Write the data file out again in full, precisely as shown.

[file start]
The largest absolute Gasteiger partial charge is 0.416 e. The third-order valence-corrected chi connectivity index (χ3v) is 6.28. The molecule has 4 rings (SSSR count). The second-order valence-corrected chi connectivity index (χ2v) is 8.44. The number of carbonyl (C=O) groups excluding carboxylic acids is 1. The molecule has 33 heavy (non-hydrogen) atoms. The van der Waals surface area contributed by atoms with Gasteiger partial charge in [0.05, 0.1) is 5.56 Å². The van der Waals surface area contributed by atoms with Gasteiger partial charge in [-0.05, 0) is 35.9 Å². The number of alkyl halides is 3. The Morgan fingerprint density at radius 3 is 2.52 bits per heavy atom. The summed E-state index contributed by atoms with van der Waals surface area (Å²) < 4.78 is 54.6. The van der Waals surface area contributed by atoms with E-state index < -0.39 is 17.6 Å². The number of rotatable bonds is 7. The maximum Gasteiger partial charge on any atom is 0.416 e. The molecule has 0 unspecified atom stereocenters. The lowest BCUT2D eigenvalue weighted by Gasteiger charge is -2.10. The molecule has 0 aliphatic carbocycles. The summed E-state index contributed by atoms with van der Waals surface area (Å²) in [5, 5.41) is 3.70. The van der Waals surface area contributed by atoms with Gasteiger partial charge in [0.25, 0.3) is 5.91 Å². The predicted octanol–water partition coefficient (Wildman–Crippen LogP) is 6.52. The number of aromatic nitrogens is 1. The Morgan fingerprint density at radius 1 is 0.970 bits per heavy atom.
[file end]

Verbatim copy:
The largest absolute Gasteiger partial charge is 0.416 e. The third-order valence-corrected chi connectivity index (χ3v) is 6.28. The molecule has 4 rings (SSSR count). The second-order valence-corrected chi connectivity index (χ2v) is 8.44. The number of carbonyl (C=O) groups excluding carboxylic acids is 1. The molecule has 33 heavy (non-hydrogen) atoms. The van der Waals surface area contributed by atoms with Gasteiger partial charge in [0.05, 0.1) is 5.56 Å². The van der Waals surface area contributed by atoms with Gasteiger partial charge in [-0.05, 0) is 35.9 Å². The number of alkyl halides is 3. The Morgan fingerprint density at radius 3 is 2.52 bits per heavy atom. The summed E-state index contributed by atoms with van der Waals surface area (Å²) < 4.78 is 54.6. The van der Waals surface area contributed by atoms with E-state index < -0.39 is 17.6 Å². The number of rotatable bonds is 7. The maximum Gasteiger partial charge on any atom is 0.416 e. The molecule has 0 unspecified atom stereocenters. The lowest BCUT2D eigenvalue weighted by Gasteiger charge is -2.10. The molecule has 0 aliphatic carbocycles. The summed E-state index contributed by atoms with van der Waals surface area (Å²) in [5, 5.41) is 3.70. The van der Waals surface area contributed by atoms with Gasteiger partial charge in [0.25, 0.3) is 5.91 Å². The predicted octanol–water partition coefficient (Wildman–Crippen LogP) is 6.52. The number of aromatic nitrogens is 1. The Morgan fingerprint density at radius 1 is 0.970 bits per heavy atom.